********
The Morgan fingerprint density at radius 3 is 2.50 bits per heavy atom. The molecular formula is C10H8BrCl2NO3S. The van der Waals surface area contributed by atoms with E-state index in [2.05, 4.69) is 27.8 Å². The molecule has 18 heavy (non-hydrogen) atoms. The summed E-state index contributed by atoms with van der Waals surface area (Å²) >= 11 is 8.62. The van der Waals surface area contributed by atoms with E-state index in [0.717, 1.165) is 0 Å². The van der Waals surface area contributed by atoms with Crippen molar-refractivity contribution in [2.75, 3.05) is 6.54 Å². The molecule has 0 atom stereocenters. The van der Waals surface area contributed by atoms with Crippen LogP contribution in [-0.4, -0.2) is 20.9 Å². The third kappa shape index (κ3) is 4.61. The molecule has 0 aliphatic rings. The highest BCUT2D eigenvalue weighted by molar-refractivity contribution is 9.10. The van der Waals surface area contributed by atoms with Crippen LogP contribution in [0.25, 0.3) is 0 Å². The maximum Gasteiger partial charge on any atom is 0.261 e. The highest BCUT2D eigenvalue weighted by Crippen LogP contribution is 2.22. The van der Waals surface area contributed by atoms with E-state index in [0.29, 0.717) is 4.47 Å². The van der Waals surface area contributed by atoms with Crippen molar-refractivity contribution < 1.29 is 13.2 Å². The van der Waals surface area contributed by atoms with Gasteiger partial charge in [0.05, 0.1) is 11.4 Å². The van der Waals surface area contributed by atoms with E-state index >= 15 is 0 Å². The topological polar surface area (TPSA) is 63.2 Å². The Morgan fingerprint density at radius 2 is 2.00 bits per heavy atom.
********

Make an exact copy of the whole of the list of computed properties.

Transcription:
The Morgan fingerprint density at radius 3 is 2.50 bits per heavy atom. The molecular formula is C10H8BrCl2NO3S. The van der Waals surface area contributed by atoms with E-state index in [2.05, 4.69) is 27.8 Å². The molecule has 18 heavy (non-hydrogen) atoms. The summed E-state index contributed by atoms with van der Waals surface area (Å²) >= 11 is 8.62. The van der Waals surface area contributed by atoms with E-state index in [0.717, 1.165) is 0 Å². The van der Waals surface area contributed by atoms with Crippen molar-refractivity contribution in [2.75, 3.05) is 6.54 Å². The molecule has 0 atom stereocenters. The van der Waals surface area contributed by atoms with Crippen LogP contribution in [-0.4, -0.2) is 20.9 Å². The third kappa shape index (κ3) is 4.61. The molecule has 0 aliphatic rings. The highest BCUT2D eigenvalue weighted by molar-refractivity contribution is 9.10. The van der Waals surface area contributed by atoms with Crippen LogP contribution in [0.25, 0.3) is 0 Å². The maximum Gasteiger partial charge on any atom is 0.261 e. The highest BCUT2D eigenvalue weighted by Crippen LogP contribution is 2.22. The van der Waals surface area contributed by atoms with E-state index in [0.29, 0.717) is 4.47 Å². The van der Waals surface area contributed by atoms with Crippen molar-refractivity contribution < 1.29 is 13.2 Å². The van der Waals surface area contributed by atoms with Gasteiger partial charge in [0.05, 0.1) is 11.4 Å². The van der Waals surface area contributed by atoms with E-state index >= 15 is 0 Å². The topological polar surface area (TPSA) is 63.2 Å². The Morgan fingerprint density at radius 2 is 2.00 bits per heavy atom.